Amazon blocked more than 10 billion listings last year suspected of being fraudulent and no single offer was sold on the marketplace, the company announced in a report.
The company’s 2020 brand protection report published on May 10 shows the Seattle-based e-commerce giant spent more than $700 million and employed more than 10,000 people to fight the fraudulent activities.
“Amazon makes significant investments in dedicated teams and industry-leading machine learning technology to proactively protect customers, brands and its selling partners from counterfeiters, and to hold them accountable if they attempt to sell fakes through Amazon,” it stated.
The announcement comes as the company has been facing pressure from shoppers, brands, and lawmakers to crack down on counterfeits on its site.
Sens. Bill Cassidy (R-La.) and Dick Durbin (D-Ill.) re-introduced the INFORM Consumers Act this year. It would require third-party sellers to be verified and to disclose their names and addresses to shoppers. The bill was introduced last year, but wasn’t voted on.
Amazon said fewer than 0.01 percent of all products sold on its multitude of websites received a complaint from customers related to fraudulent offerings, noting that all the complaints were investigated for accuracy.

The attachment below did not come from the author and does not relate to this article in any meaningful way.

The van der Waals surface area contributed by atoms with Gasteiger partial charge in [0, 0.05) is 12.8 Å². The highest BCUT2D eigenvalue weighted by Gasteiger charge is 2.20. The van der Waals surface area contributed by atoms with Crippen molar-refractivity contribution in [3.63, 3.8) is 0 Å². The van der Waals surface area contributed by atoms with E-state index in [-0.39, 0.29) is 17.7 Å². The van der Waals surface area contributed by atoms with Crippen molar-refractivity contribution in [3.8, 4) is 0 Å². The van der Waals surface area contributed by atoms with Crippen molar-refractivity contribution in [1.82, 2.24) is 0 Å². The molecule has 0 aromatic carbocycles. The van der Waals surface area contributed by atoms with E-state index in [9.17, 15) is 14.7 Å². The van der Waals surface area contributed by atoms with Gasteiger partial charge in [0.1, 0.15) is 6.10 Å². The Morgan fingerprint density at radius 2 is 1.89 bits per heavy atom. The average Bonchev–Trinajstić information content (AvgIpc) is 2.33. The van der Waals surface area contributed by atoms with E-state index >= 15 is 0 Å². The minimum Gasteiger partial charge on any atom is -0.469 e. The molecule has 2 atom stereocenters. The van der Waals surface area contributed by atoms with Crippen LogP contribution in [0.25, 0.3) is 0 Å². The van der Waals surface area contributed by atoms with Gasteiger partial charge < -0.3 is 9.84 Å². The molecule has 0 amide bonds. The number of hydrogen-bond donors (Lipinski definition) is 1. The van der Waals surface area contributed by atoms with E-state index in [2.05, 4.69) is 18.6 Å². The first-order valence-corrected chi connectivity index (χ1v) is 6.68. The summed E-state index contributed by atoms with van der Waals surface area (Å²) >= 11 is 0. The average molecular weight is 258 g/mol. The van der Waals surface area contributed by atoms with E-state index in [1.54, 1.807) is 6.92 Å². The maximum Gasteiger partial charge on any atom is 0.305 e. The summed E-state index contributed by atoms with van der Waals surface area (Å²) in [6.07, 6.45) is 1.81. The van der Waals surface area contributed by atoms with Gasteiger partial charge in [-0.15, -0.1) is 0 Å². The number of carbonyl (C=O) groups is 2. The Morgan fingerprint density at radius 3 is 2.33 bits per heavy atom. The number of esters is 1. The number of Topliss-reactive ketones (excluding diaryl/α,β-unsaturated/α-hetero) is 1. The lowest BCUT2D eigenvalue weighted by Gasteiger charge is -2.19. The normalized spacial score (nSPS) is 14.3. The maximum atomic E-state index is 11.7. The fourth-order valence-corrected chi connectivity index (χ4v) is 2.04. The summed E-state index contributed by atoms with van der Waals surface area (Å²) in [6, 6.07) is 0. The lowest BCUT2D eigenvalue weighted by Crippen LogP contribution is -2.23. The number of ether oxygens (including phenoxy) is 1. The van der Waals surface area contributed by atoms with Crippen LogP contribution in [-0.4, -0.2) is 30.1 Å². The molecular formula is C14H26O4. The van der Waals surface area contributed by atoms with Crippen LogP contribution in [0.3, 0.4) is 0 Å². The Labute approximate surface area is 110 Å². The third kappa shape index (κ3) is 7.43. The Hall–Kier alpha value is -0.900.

More than 2 million products sent to its fulfillment centers were detected as counterfeit before being sent to a customer, the company stated. The products were destroyed to prevent them from being resold elsewhere in the supply chain.
The company stated that the number of counterfeiters attempting to sell on the site rose as scammers tried to take advantage of shoppers who were buying more online during the COVID-19 pandemic.
“Amazon was an important partner for the 1.9 million small and medium businesses that sell in our store during the pandemic,” said Dharmesh Mehta, Amazon vice president of Customer Trust and Partner Support.
“We’ve helped our selling partners keep their virtual doors open, and despite increased attempts by bad actors, continued to ensure that the vast majority of customers shop with confidence from our broad selection of authentic products,” he added. “Our team’s relentless innovation has helped us stop 6 million attempts to create a selling account and more than 10 billion suspect listings as we continue to drive counterfeits to zero.”
Counterfeiters try to get their products on Amazon through its third-party marketplace, where sellers can list their items directly on the site.
Amazon stated that it can stop counterfeiters before they can sell anything thanks to machine-learning technology, which automatically scans listings to remove suspected counterfeits. The company also gives brands a way to remove fake items from the site themselves, rather than reporting them to Amazon and waiting for it to do something.
The Associated Press contributed to this report.
From NTD News
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